Ice Cores: Part 3 Dust and Ashes

Continued from Part 1 and Part 2

Layered Snow Melting

I was going to move right on to the dusty stuff in the ice, but ran into some very interesting University study pages I have to point out.  Columbia opens its mathematical calculation class with an introduction we’re going to look at:

“These annual layers provide a record of the earth’s climate that reaches back as much as 200,000 years.”

What?  I thought they went back 1.4 million years!  That is one giant discrepancy.

Columbia recommended their students check out this U. of Michigan (go Wolverines!) page.  The coolest thing is a cross-section drawing showing a lake (as in unfrozen water) “the size of Lake Ontario” underneath the 4km [13,000ft+] elevation Vostok Ice Station in Antarctica.  That is awesome.  Anyone for a swim?  Oh, yes, the U. of Mich drawing states the ice goes back 420,000 years.  All right, what’s going on?

Have a look at what they say about the squashed bottom ice:

“The… age of the ice… is obtained by counting layers of ice and, when layers are no longer clearly visible, modeling the flow of merged ice layers.”

Wait a minute.  In really squashed ice, “layers are no longer clearly visible?”  I don’t remember the Natural History Museum tell us that.  What is this “modeling,” and is this going to end up being as full of assumptions as radiometric dating is?

I searched nearly an hour for a page that would explain how you figure out a model to calculate “the flow of merged ice layers.”  If any of you know what they’re talking about please leave a comment!

Snow layers

The other, better known way scientists study really deep, squashed ice from an ice field is by looking at the layers of “dust.”  Today we’re going to find out what this dust is and where it came from before settling onto Antarctica or Greenland.

The best page I found on this is a technical paper abstract.  Those are the high-falooting, jargon filled short versions of what the scientists were studying so other scientists can keep up with what they need to know in a few minutes.

Major features in Antarctica: (1)South Pole, (...

(9) Ice core drill sites (EPICA), (16) Lake Vostok (Photo credit: Wikipedia)

They were studying an ice core from Antarctica using a core called EPICA Dome C.  First, they say they’ve been using X-rays to study the dusty ice.  Cool.  Then they go on to their ideas about the climate at different depths of the ice.  I’m with them for one Ice Age, but that would be near the bottom, not where they put it.

Turns out, the stuff blown onto the ice has changed a lot from time to time. A lot of the dust at certain levels has the same ingredients as dirt at the bottom of South America.

At other levels there is dust from lots of different sources.  The study authors are pretty sure some of that mixed dust came from Australia.  I also found a similar study from Greenland saying the dust up there is either local or blown in from East Asian deserts.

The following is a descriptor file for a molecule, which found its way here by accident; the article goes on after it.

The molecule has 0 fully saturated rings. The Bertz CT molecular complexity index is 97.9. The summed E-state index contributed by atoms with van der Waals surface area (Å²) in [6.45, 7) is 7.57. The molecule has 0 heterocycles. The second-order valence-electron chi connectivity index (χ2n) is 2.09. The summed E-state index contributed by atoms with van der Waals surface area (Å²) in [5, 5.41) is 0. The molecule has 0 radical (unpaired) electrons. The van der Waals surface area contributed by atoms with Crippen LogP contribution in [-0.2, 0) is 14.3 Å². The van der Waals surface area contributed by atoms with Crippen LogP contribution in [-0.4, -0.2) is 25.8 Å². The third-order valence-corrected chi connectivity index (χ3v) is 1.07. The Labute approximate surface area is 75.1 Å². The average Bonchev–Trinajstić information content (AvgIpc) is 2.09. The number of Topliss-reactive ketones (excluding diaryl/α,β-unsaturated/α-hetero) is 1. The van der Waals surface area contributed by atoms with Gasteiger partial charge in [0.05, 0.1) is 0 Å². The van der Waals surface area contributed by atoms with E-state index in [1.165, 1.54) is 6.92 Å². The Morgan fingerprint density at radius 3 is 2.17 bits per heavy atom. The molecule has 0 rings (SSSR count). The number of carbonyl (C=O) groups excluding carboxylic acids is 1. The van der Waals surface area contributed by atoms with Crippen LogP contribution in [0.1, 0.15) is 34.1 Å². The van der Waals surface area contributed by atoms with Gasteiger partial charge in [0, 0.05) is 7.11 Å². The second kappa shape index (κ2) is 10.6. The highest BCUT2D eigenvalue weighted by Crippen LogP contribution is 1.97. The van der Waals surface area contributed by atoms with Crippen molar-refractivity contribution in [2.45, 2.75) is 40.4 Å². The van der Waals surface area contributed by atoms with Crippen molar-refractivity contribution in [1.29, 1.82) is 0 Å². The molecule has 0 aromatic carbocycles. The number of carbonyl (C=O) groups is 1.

But this isn’t the whole story.  When a large volcano erupts with a lot of ash, the tiny particles are carried by the wind to the ice sheets.  Even in recent times, volcanic ash has been suspended in the air around the globe for many months by eruptions like Krakatoa’s in 1883. Another helpful thing is that every volcano spews out different things.  I don’t usually use PBS:NOVA because it is so biased, but they were the clearest on what’s going on:

Snow-like ashfall caused by heavy rain mixing ...

Snow-like ashfall caused by heavy rain mixing with ash columns

“Ash from a particular volcano has its own unique characteristics, much like a person’s fingerprints. These characteristics include chemical composition, and the size and shape of crystals and glass shards. They can be used to determine not only the particular volcano that produced the ash, but the particular eruption from that volcano as well.”

So a really major eruption will leave traces in the ice on all the ice sheets.  Scientists use these layers to check if they are counting at the same rate as other researchers.

BTW, this doesn’t always work.  A moving ice sheet (glacier) in Alaska didn’t have ash from an 803 AD volcanic eruption as expected, leaving scientists to try and figure out why.

What they don’t tell you is that the other records they are comparing with don’t
have dates on them either.  Once we move beyond written history, it is
all guesswork to calculate how old any of these layers are, whether they are ice sheets, ocean floor layers, or anything else.

The LORD is slow to anger, and great in power, and will not at all acquit the wicked: the LORD hath his way in the whirlwind and in the storm, and the clouds are the dust of his feet. Nahum 1:3